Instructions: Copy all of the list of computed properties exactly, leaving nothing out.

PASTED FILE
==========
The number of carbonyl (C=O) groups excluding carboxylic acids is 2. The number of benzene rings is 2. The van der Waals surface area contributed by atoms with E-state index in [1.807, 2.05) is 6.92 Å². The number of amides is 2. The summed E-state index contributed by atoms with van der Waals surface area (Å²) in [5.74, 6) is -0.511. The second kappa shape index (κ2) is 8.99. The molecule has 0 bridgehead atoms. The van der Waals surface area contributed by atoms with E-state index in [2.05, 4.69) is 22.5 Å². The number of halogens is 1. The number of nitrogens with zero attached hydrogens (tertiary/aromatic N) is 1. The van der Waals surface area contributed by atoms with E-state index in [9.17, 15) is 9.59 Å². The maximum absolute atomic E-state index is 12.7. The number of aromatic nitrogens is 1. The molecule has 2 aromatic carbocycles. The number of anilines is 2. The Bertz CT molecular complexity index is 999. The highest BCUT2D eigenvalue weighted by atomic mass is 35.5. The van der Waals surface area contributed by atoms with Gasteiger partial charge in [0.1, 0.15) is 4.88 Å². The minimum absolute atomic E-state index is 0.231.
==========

The number of carbonyl (C=O) groups excluding carboxylic acids is 2. The number of benzene rings is 2. The van der Waals surface area contributed by atoms with E-state index in [1.807, 2.05) is 6.92 Å². The number of amides is 2. The summed E-state index contributed by atoms with van der Waals surface area (Å²) in [5.74, 6) is -0.511. The second kappa shape index (κ2) is 8.99. The molecule has 0 bridgehead atoms. The van der Waals surface area contributed by atoms with E-state index in [2.05, 4.69) is 22.5 Å². The number of halogens is 1. The number of nitrogens with zero attached hydrogens (tertiary/aromatic N) is 1. The van der Waals surface area contributed by atoms with E-state index in [9.17, 15) is 9.59 Å². The maximum absolute atomic E-state index is 12.7. The number of aromatic nitrogens is 1. The molecule has 2 aromatic carbocycles. The number of anilines is 2. The Bertz CT molecular complexity index is 999. The highest BCUT2D eigenvalue weighted by atomic mass is 35.5. The van der Waals surface area contributed by atoms with Gasteiger partial charge in [0.1, 0.15) is 4.88 Å². The minimum absolute atomic E-state index is 0.231.